171 Collins v. Gibbs Amyon v. Shore

109 Combe v. Pitt Andree v. Fletcher

151 Commonwealth v. Andrews Andrews v. Bosworth

28 Commonwealth v. Macomber Arris v. Stukely

147 Cooke v. Samburne Astley v. Reynolds

147 Cooke v. Munstone Austin v. Gervas

177 Cooke v. Gibbs Avery v. Ray & al.

113, 114 Crane & al. v. Hummerstone Avery v. Inhabitants of Tyringham 175 Crawford v. Satchwell

Crisps v. Baynton Bach v. Owen

176 Cushman v. Loker Barfoot v. Reynolds

111 Cutter v. Powell Barnard v. Harrington

27 Beauchamp v. Neggin

170 Da Costa v. Jones Bemis v. Faxon


Dale v. Sollet Benjamin v. Porteus

Day v. Bisbitch Bennus v. Guyldley

144 Darby v. Bowker Benson v. Swift

108 Darwent v. Walton Bize v. Dickason

146 Dean v. Guyse Blackmore v. Tidderly

112 Dean v. Dean Blaney v. Hendrick

191 Desborough v. Kelby Bloxham v. Pell

169 Dexter & Ux. v. Brown Bonnel v. Fouke

147 Dickinson v. Davis Bourne v. Mason

180 Dixon v. Cooper Bradburne v. Bradburne

Drage v. Netter Brickford v. Page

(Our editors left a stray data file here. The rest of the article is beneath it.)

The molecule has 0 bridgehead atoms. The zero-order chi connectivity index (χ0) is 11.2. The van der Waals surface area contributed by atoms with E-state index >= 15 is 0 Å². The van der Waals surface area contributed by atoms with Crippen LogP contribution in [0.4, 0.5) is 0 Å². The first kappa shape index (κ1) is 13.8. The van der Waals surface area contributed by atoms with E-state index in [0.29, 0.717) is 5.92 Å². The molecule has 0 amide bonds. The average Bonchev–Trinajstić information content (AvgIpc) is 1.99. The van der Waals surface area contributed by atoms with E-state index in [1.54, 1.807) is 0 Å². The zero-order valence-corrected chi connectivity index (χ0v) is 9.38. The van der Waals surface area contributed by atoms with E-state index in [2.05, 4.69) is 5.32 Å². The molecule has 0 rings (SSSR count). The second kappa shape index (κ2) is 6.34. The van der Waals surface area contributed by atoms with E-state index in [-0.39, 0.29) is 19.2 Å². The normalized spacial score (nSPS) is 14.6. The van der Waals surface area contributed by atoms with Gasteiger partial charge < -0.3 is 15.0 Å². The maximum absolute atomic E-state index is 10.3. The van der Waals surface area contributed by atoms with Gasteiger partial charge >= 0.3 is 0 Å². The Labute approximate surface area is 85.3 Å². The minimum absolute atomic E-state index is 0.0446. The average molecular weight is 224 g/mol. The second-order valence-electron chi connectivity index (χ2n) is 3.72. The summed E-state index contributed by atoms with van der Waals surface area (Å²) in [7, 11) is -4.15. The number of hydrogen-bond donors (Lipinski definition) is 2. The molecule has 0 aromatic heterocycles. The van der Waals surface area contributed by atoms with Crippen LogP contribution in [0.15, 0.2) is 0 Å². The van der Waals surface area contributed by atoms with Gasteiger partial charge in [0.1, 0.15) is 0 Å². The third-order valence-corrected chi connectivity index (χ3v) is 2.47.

192 Duberly v. Gunning Brigs' Case

147 Brinley v. Allen

194 Escot v. Milward Brooks v. J. and J. Dorr

165 Eddy v. Knap Broome v. Wooton

112 Edwards v. Crock Brown v. Austin

167 Elliott v. Rogers Brown & al. v. Babcock & al. 184 Elsham v. Fawcet Browning v. Morris

151 Buckley v. Hale

109 - Farmer v. Davis Bull v. Sibbs

155 Faxon v. Mansfield & al. Buller v. Harrison

162 Fetter y. Beale Burrough v. Skinner

156 Fletcher v. Harcot Butcher v. Andrews

153 Floyd v. Day

Flureau v. Thornhill Campion v. Nicholas

163 Fooler v. Cooke Chambers v. Caulfield

67 Ford v. Keith Chandler v. Grieves

165 Forris v. Johnes Clifford v. Cony,

29, 35 Foster v. Hooper